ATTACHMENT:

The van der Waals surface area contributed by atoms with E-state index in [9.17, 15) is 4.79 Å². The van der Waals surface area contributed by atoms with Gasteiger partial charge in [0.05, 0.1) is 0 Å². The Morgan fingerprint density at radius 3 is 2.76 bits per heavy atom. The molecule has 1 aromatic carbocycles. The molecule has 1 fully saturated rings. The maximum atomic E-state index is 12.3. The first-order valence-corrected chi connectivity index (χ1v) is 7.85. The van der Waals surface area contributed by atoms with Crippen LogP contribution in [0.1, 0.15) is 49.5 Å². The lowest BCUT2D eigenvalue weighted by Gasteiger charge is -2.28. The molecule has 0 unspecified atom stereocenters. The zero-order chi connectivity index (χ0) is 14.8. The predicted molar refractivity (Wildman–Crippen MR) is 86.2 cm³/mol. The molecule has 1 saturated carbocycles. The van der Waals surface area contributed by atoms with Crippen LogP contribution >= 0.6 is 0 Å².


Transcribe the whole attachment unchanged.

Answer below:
The van der Waals surface area contributed by atoms with E-state index in [9.17, 15) is 4.79 Å². The van der Waals surface area contributed by atoms with Gasteiger partial charge in [0.05, 0.1) is 0 Å². The Morgan fingerprint density at radius 3 is 2.76 bits per heavy atom. The molecule has 1 aromatic carbocycles. The molecule has 1 fully saturated rings. The maximum atomic E-state index is 12.3. The first-order valence-corrected chi connectivity index (χ1v) is 7.85. The van der Waals surface area contributed by atoms with Crippen LogP contribution in [0.1, 0.15) is 49.5 Å². The lowest BCUT2D eigenvalue weighted by Gasteiger charge is -2.28. The molecule has 0 unspecified atom stereocenters. The zero-order chi connectivity index (χ0) is 14.8. The predicted molar refractivity (Wildman–Crippen MR) is 86.2 cm³/mol. The molecule has 1 saturated carbocycles. The van der Waals surface area contributed by atoms with Crippen LogP contribution >= 0.6 is 0 Å².